Meet the artists behind the upcoming exhibition, The Red Clay Survey: 2020 Exhibition of Contemporary Southern Art. Each week we will be featuring five of the artists included in this year’s exhibition. A major recurring regional competition sponsored by the Huntsville Museum of Art , the Red Clay Survey “takes the pulse” of contemporary Southern art through a selection of work in all styles and media. This year’s exhibition includes 85 works by 67 different artists.
born in 1952, Memphis, Tennessee
lives in Memphis, Tennessee
1974 BA, Memphis Academy of Art, Memphis, TN
2018 Art of Science, Memphis College of Art, Memphis, TN
2017 Jan Hankins: Paintings (solo exhibition), Memphis College of Art, Memphis, TN
The Red Clay Survey: 2017 Exhibition of Contemporary Southern Art, Huntsville Museum of Art, Huntsville, AL
2016 Art of Science, Hyde Gallery, Memphis, TN (also 2013)
Biennial Alumni Exhibition, Hyde Gallery, Memphis, TN (also 2014)
2015 Art of the South, Hyde Gallery, Memphis, TN
2013 Present Tense: The Art of Memphis from 2001-Now, Dixon Gallery & Gardens, Memphis, TN
2012 11 Septembers, Art Lab, Museum of the University of Memphis, Memphis, TN
2001 Best in Show, 14th Annual Artstravaganza, Hunter Museum, Chattanooga, TN
2000 Best in Show: Special Projects, Arts in the Park, Audubon Park, Memphis, TN
Kimberly is a multidisciplinary artist, who makes visual stories from dreams and stories intuitively layering color to create imagery, offering the beauty of spontaneity and the element of surprise. Her work was shown at the Huntsville Museum of Art, and the Wiregrass Biennial. She received a BA from the University of Alabama, Huntsville.
Her studio space is located on the second floor in the Barking Dog Arts, #256, of Lowe Mill Arts and Entertainment, now America’s largest independent center for the arts.
I combine different methods such as printmaking, drawing, and collage to build up layers of pattern and shape to uncover the mysteries of dream and memory. Each piece begins life as a drawing, built by intuitively layering color to create imagery, offering the beauty of spontaneity and the element of surprise. I add more color and shape with layers of paper, paint, and wax, overlaying the piece with symbols and meaning. The layering lends itself to the ambiguity of the subconscious, which in turn creates a visual dialogue between the viewer and the work, letting the viewer bring her interpretation to each piece.
Winfred Hawkins started drawing at an early age. He developed his drafting skills by watching his father and copying animals from nature books. “I was basically a copying machine. I would draw just about anything you put in front of me.”
While in high school, he was commissioned by the Troy University Rosa Parks Museum in Montgomery, Alabama to design 10 bronze roundels for the outside of the museum. He completed the project after graduating from Savannah College of Art and Design. Winfred has been working as a graphic designer since 2007.
After suffering from a nerve injury in 2012, affecting both arms, he has considerably changed his style to incorporate the use of both hands. Winfred mostly uses his non-dominant, right hand, for sketching, but sometimes paints an entire work. The left hand he reserves for work that is more involved, in style, as well as subject matter. With this technique, Winfred creates original characters, incorporating them into his own unique mythology and art style.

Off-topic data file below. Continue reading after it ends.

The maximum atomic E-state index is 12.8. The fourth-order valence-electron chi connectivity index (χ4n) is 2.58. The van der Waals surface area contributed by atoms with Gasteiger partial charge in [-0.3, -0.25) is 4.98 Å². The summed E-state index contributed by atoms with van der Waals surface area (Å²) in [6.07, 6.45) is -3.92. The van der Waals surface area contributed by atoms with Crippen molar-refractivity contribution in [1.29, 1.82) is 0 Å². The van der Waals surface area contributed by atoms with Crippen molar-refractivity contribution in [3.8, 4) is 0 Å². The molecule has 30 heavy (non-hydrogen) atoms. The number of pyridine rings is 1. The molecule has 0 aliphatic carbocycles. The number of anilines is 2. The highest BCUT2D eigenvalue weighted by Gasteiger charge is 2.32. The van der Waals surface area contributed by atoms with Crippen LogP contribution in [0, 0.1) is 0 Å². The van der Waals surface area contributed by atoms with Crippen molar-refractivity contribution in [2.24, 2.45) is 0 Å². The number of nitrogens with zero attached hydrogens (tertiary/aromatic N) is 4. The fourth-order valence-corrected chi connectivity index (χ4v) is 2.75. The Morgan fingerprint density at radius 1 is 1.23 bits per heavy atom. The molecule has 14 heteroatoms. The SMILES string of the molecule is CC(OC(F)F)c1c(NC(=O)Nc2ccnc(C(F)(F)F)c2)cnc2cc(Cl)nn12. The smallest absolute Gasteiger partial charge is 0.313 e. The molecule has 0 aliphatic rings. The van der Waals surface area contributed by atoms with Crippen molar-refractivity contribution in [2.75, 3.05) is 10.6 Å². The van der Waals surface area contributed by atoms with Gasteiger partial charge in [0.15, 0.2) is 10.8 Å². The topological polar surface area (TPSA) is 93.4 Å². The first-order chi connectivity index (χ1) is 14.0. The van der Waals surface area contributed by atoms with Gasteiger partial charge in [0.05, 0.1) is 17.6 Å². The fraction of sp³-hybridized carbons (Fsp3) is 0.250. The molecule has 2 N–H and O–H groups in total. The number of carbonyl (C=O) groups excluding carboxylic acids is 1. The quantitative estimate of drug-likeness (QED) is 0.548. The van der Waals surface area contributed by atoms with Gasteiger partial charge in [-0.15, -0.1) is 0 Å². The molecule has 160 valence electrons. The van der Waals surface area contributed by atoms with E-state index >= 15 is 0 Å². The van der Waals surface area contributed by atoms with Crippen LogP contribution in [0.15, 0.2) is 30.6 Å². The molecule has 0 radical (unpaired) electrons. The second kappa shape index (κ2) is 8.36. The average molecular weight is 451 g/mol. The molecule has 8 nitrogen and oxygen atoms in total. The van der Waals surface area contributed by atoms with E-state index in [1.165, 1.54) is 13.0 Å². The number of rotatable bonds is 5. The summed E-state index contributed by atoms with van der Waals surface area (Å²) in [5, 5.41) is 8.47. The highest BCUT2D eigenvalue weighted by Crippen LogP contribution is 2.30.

Donté K. Hayes graduated summa cum laude from Kennesaw State University at Kennesaw, Georgia with a BFA in Ceramics and Printmaking with an Art History minor. Hayes received his MA and MFA with honors from the University of Iowa and is the 2017 recipient of the University of Iowa Arts Fellowship. Recent art exhibitions include group shows at the Museum of Science + Industry in Chicago, Illinois, the Association of Visual Arts in Chattanooga, Tennessee, and the Museum of Contemporary Art of Georgia in Atlanta. Donté’s artwork has been presented at the 1-54 art fair in London, England, and at Design Miami in Florida. He has also been included in recent juried exhibitions from the 2019 NCECA Student Juried Show, and the 2018 River to River Midwest Regional Ceramic Juried Show at Coe College in Cedar Rapids, Iowa. Hayes is a 2019 Ceramics Monthly Magazine Emerging Artists and Artaxis Fellow. Donté is the 2019 winner of the Society 1858 Prize for Contemporary Southern Art from the Gibbes Museum of Art in Charleston, South Carolina. Donté K. Hayes is represented by Mindy Solomon Gallery in Miami, Florida.
“The organization of space, essentiality of color and quality of light fascinate me. Depicting the natural world in its exactness is not what I do. Instead, my work reflects what I see and how I feel over time. I generally develop the painting from several small drawings worked on location.
By using a palette of close tonalities the objects and surrounding space along with a carefully planned composition result in an all over patterning of color and shape that at times verges on abstraction. I outline objects such as trees, foliage and bodies of water with a darker shade in order to clarify the individual elements in the landscape.
Each piece is about a landscape, not of a landscape as it does not necessarily depict an exact site or location. Finished paintings are often composites of several images that have evolved from a realistic portrayal to a more simplistic interpretation. I paint to express my love and respect for nature and to cultivate those feelings in others.”